Sri Aurobindo, The Upanishads, Brihadaranyaka Upanishad, pp.327-347 and M P Pandit, Upanishads: Gateways of Knowledge, pp. 185-193

The Eater, Eating, is Eaten: the Process of Development of the Manifested Universal Creation

Sri Aurobindo translates Brihadaranyaka Upanishad, Chapter One, Section Two, Verse 5:  “He saw, ‘If I devour this, I shall diminish food’; therefore by that speech and by that self he created all this that we see, the Riks and the Yajus and the Samas and the rhythms and sacrifices and animals and these nations.  Whatsoever he created, that he set about devouring, verily he devoureth all; this is the substantiality of being in substance (that it can be destroyed [Destroyed, i.e. enjoyed by absorption].  He becometh the Eater of all the world and everything becometh his food who thus knoweth the substantiality of being in substance.”

With the expression of the creative Word OM, the manifestation of the universe comes into being.  There is however not yet the infinite differentiation of forms that characterizes the worlds.  The process of fragmentation occurs with the development of additional vibratory patterns as embodied in the various Vedas.  This process occurs at the level of the Vijnana, the Supramental plane of existence.  Each form, each being has its own “sound-body” and characteristic vibration.

Transformations and development of forms take place through the process of assimilation, through “eating”.  We learn today that modern science has posited that even galaxies devour one another over Time.  Every created form or being assimilates the vibrational pattern and undergo internal changes as they attune their own original vibration with the ones being eaten.  Thus the universe becomes a place of constant change and development.  Eventually it is the turn of the eater to be eaten and the development continues.  “The eater, eating, is eaten.”

The famous physicist Albert Einstein famously expressed the truth of the conversion of matter and energy from one to the other.  Yet this truth is obvious to every person who considers the act of eating, where matter, in the form of food, is converted into energy.  Calorie content measures the energy potential of the food.  Similarly as we observe the burning of a piece of wood, we see the conversion of matter into energy before our eyes.  In the other direction, the sun radiates its energy onto the earth, and plants convert this energy, through the process we call photosynthesis, into their respective material forms.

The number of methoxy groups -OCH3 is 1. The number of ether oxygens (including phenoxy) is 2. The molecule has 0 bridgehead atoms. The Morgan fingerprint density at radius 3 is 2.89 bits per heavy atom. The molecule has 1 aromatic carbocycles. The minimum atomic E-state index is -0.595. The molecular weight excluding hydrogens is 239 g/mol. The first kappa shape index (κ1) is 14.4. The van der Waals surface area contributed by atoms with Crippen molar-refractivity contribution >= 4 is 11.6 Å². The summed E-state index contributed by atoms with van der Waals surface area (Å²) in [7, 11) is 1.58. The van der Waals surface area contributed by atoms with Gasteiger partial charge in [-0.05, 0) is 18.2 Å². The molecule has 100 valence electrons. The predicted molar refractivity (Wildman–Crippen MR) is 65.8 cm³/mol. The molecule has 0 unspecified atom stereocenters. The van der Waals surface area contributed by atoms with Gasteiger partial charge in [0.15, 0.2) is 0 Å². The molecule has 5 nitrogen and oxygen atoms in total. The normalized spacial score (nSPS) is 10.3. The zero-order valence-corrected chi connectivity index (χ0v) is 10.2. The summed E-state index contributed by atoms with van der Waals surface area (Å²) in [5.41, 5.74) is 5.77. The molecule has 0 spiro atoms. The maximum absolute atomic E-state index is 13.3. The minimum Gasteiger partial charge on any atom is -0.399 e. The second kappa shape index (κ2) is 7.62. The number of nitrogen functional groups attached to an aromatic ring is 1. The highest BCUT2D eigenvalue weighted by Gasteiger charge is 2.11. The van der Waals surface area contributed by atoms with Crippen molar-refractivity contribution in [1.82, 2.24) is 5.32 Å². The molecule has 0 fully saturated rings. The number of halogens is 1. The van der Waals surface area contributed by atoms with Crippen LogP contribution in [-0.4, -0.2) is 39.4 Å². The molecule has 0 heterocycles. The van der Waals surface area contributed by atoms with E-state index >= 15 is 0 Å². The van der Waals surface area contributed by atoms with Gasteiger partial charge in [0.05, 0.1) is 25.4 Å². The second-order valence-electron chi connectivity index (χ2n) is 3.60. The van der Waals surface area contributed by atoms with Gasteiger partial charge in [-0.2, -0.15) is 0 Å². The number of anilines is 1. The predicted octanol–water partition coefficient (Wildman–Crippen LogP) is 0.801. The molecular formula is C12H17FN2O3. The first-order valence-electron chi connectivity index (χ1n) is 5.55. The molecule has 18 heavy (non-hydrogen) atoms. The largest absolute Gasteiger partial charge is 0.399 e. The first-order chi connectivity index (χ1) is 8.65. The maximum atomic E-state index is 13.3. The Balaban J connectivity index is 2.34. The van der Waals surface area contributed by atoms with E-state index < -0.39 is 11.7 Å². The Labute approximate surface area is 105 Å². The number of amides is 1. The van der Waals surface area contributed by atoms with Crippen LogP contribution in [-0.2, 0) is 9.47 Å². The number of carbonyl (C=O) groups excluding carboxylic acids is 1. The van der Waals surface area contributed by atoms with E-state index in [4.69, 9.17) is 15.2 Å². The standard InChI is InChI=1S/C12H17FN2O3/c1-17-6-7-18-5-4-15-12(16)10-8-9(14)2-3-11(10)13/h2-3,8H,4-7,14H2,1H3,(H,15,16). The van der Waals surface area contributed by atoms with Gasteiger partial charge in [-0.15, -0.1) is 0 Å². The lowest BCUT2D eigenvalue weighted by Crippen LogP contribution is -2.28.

Sri M. P. Pandit comments:  “Still there was not yet a multiplicity for the enjoyment of a varied manifestation and relation.  So from the depths of this revealed Word He brought out the whole world: the creative rhythms of the Veda, the mode of Sacrifice to sustain the world with its myriad creatures — men and animals.  And after this Creation of His self-projection was complete, He commenced to eat it i.e. to enjoy it.  For indeed, all this is created, manifested, for His Delight, for His Lila.  Infinite, He eats infinitely….”

Sri Aurobindo, The Upanishads, Brihadaranyaka Upanishad, pp.327-347 and M P Pandit, Upanishads: Gateways of Knowledge, pp. 185-193

The Creation of Time

Sri Aurobindo translates Brihadaranyaka Upanishad, Chapter One, Section 2, Verse 4:  “He desired, ‘Let a second self be born to me.’  He by mind had intercourse with speech, even Hunger that is Death; the seed that was of that union became Time.  For before this Time was not (period of Time) but so long He had borne him in Himself.  So long as is Time’s period, after so long He gave it birth.  He yearned upon him as soon as it was born; it cried out and that became speech.”

Manifesting the created universe occurs through the initiation of a vibration.  This vibration is OM, the sound-body of the universe.  Before there is any vibration, in an absolute stillness, there is no Time, although it remains potential within Existence-Consciousness-Bliss.  With the initiation of the process of manifestation, vibrations ensued to develop the entire creation in extension through Time and Space.

Scriptures in India speak of the process of creation and withdrawal of the manifestation as a recurrent phenomenon.  The “in breath” and the “out breath” of the Divine.  The creation proceeds through vibration, the withdrawal through stilling the vibration.

The Christian Bible starts with “In the beginning was the Word”, which defines creation as the initiation of vibration as well.  Western scientists refer to the “big bang” as the beginning of creation when vibration was loosed forth and then created all that exists through Time.  The Rishis obviously were ahead of their time in understanding this.

Sri M. P. Pandit notes:  “He then decided to multiply.  For this purpose He activated His Word-Potential by the conscious force of His Intelligence, and Time was conceived.  Ere this there was no duration of Time.  He held the Time-seed in incubation for a full period and then was Time born.  And out of Time erupted the Speech, vak.”

Sri Aurobindo, The Upanishads, Brihadaranyaka Upanishad, pp.327-347 and M P Pandit, Upanishads: Gateways of Knowledge, pp. 185-193